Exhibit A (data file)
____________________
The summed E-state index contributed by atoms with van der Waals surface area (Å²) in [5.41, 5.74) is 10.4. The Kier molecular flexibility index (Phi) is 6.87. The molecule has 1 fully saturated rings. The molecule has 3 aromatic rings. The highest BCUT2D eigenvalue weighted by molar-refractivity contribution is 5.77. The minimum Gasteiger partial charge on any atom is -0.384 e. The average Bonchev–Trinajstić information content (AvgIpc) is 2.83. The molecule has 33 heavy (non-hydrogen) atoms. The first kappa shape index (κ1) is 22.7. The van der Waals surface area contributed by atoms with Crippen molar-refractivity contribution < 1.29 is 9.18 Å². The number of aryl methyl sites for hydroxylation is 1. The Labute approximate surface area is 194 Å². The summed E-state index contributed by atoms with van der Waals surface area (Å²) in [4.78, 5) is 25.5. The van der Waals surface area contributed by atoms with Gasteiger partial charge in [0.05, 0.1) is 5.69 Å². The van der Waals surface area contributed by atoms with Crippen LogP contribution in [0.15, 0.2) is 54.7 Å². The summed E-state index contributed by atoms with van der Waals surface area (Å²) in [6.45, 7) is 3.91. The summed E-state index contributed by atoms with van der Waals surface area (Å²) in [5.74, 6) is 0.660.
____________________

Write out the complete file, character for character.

The summed E-state index contributed by atoms with van der Waals surface area (Å²) in [5.41, 5.74) is 10.4. The Kier molecular flexibility index (Phi) is 6.87. The molecule has 1 fully saturated rings. The molecule has 3 aromatic rings. The highest BCUT2D eigenvalue weighted by molar-refractivity contribution is 5.77. The minimum Gasteiger partial charge on any atom is -0.384 e. The average Bonchev–Trinajstić information content (AvgIpc) is 2.83. The molecule has 33 heavy (non-hydrogen) atoms. The first kappa shape index (κ1) is 22.7. The van der Waals surface area contributed by atoms with Crippen molar-refractivity contribution < 1.29 is 9.18 Å². The number of aryl methyl sites for hydroxylation is 1. The Labute approximate surface area is 194 Å². The summed E-state index contributed by atoms with van der Waals surface area (Å²) in [4.78, 5) is 25.5. The van der Waals surface area contributed by atoms with Gasteiger partial charge in [0.05, 0.1) is 5.69 Å². The van der Waals surface area contributed by atoms with Crippen LogP contribution in [0.15, 0.2) is 54.7 Å². The summed E-state index contributed by atoms with van der Waals surface area (Å²) in [6.45, 7) is 3.91. The summed E-state index contributed by atoms with van der Waals surface area (Å²) in [5.74, 6) is 0.660.